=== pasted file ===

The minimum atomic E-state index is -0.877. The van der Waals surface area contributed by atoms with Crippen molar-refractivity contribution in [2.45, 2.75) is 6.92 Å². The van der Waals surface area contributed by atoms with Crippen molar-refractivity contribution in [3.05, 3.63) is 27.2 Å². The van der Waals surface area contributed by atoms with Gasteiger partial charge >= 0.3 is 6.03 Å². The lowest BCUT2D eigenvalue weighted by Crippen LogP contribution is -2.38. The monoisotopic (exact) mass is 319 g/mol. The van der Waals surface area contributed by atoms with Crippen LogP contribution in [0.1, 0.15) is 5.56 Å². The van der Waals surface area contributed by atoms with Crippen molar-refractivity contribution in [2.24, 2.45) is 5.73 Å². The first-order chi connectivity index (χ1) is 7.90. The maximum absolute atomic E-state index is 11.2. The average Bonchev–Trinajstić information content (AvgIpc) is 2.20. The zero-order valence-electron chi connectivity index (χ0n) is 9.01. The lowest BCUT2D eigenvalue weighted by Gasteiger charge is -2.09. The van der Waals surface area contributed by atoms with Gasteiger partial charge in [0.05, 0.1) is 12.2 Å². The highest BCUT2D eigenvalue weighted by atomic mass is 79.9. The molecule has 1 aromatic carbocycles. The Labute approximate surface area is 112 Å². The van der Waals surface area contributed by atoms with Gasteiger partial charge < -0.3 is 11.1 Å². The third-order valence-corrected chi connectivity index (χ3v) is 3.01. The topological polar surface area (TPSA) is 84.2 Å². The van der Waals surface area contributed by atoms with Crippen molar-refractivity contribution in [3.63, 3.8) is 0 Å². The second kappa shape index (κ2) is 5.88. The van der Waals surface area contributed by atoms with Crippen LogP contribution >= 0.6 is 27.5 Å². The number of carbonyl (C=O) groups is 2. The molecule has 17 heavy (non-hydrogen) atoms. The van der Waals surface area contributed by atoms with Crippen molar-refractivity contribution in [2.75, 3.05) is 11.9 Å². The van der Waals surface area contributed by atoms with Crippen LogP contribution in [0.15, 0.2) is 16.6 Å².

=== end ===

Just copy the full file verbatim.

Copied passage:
The minimum atomic E-state index is -0.877. The van der Waals surface area contributed by atoms with Crippen molar-refractivity contribution in [2.45, 2.75) is 6.92 Å². The van der Waals surface area contributed by atoms with Crippen molar-refractivity contribution in [3.05, 3.63) is 27.2 Å². The van der Waals surface area contributed by atoms with Gasteiger partial charge >= 0.3 is 6.03 Å². The lowest BCUT2D eigenvalue weighted by Crippen LogP contribution is -2.38. The monoisotopic (exact) mass is 319 g/mol. The van der Waals surface area contributed by atoms with Crippen LogP contribution in [0.1, 0.15) is 5.56 Å². The van der Waals surface area contributed by atoms with Crippen molar-refractivity contribution in [2.24, 2.45) is 5.73 Å². The first-order chi connectivity index (χ1) is 7.90. The maximum absolute atomic E-state index is 11.2. The average Bonchev–Trinajstić information content (AvgIpc) is 2.20. The zero-order valence-electron chi connectivity index (χ0n) is 9.01. The lowest BCUT2D eigenvalue weighted by Gasteiger charge is -2.09. The van der Waals surface area contributed by atoms with Gasteiger partial charge in [0.05, 0.1) is 12.2 Å². The highest BCUT2D eigenvalue weighted by atomic mass is 79.9. The molecule has 1 aromatic carbocycles. The Labute approximate surface area is 112 Å². The van der Waals surface area contributed by atoms with Gasteiger partial charge < -0.3 is 11.1 Å². The third-order valence-corrected chi connectivity index (χ3v) is 3.01. The topological polar surface area (TPSA) is 84.2 Å². The van der Waals surface area contributed by atoms with Crippen molar-refractivity contribution in [3.63, 3.8) is 0 Å². The second kappa shape index (κ2) is 5.88. The van der Waals surface area contributed by atoms with Crippen LogP contribution >= 0.6 is 27.5 Å². The number of carbonyl (C=O) groups is 2. The molecule has 17 heavy (non-hydrogen) atoms. The van der Waals surface area contributed by atoms with Crippen molar-refractivity contribution in [2.75, 3.05) is 11.9 Å². The van der Waals surface area contributed by atoms with Crippen LogP contribution in [0.15, 0.2) is 16.6 Å².